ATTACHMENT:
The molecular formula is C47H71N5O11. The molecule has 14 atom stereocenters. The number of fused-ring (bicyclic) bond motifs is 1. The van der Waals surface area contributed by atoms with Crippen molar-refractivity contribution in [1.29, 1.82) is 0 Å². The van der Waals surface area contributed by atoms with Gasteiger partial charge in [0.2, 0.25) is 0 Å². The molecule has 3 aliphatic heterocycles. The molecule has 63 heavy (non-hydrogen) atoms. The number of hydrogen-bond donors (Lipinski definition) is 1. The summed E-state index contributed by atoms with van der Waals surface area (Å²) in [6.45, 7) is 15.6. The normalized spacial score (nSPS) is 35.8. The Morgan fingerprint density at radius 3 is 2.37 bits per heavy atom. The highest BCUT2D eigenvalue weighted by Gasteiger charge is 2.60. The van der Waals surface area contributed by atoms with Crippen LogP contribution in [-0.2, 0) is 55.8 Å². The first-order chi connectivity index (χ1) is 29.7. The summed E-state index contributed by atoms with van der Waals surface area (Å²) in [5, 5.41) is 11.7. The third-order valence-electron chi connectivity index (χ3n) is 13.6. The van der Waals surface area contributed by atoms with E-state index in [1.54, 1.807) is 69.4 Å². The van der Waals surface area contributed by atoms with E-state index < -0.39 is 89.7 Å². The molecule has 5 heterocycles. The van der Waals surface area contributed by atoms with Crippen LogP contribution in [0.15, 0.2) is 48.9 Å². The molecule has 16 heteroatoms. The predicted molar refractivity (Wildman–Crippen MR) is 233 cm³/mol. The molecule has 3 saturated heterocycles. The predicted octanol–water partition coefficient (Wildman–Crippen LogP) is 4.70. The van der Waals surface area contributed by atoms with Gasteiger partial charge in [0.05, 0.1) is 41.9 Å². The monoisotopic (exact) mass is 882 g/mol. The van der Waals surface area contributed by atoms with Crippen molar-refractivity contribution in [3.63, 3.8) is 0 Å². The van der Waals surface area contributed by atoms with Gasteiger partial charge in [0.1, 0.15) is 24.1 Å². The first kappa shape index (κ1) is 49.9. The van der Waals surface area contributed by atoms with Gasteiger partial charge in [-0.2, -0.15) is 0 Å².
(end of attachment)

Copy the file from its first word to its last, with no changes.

The molecular formula is C47H71N5O11. The molecule has 14 atom stereocenters. The number of fused-ring (bicyclic) bond motifs is 1. The van der Waals surface area contributed by atoms with Crippen molar-refractivity contribution in [1.29, 1.82) is 0 Å². The van der Waals surface area contributed by atoms with Gasteiger partial charge in [0.2, 0.25) is 0 Å². The molecule has 3 aliphatic heterocycles. The molecule has 63 heavy (non-hydrogen) atoms. The number of hydrogen-bond donors (Lipinski definition) is 1. The summed E-state index contributed by atoms with van der Waals surface area (Å²) in [6.45, 7) is 15.6. The normalized spacial score (nSPS) is 35.8. The Morgan fingerprint density at radius 3 is 2.37 bits per heavy atom. The highest BCUT2D eigenvalue weighted by Gasteiger charge is 2.60. The van der Waals surface area contributed by atoms with Crippen LogP contribution in [-0.2, 0) is 55.8 Å². The first-order chi connectivity index (χ1) is 29.7. The summed E-state index contributed by atoms with van der Waals surface area (Å²) in [5, 5.41) is 11.7. The third-order valence-electron chi connectivity index (χ3n) is 13.6. The van der Waals surface area contributed by atoms with E-state index in [1.54, 1.807) is 69.4 Å². The van der Waals surface area contributed by atoms with E-state index < -0.39 is 89.7 Å². The molecule has 5 heterocycles. The van der Waals surface area contributed by atoms with Crippen LogP contribution in [0.15, 0.2) is 48.9 Å². The molecule has 16 heteroatoms. The predicted molar refractivity (Wildman–Crippen MR) is 233 cm³/mol. The molecule has 3 saturated heterocycles. The predicted octanol–water partition coefficient (Wildman–Crippen LogP) is 4.70. The van der Waals surface area contributed by atoms with Gasteiger partial charge in [0.05, 0.1) is 41.9 Å². The monoisotopic (exact) mass is 882 g/mol. The van der Waals surface area contributed by atoms with Crippen molar-refractivity contribution in [3.63, 3.8) is 0 Å². The van der Waals surface area contributed by atoms with Gasteiger partial charge in [0.1, 0.15) is 24.1 Å². The first kappa shape index (κ1) is 49.9. The van der Waals surface area contributed by atoms with Gasteiger partial charge in [-0.2, -0.15) is 0 Å².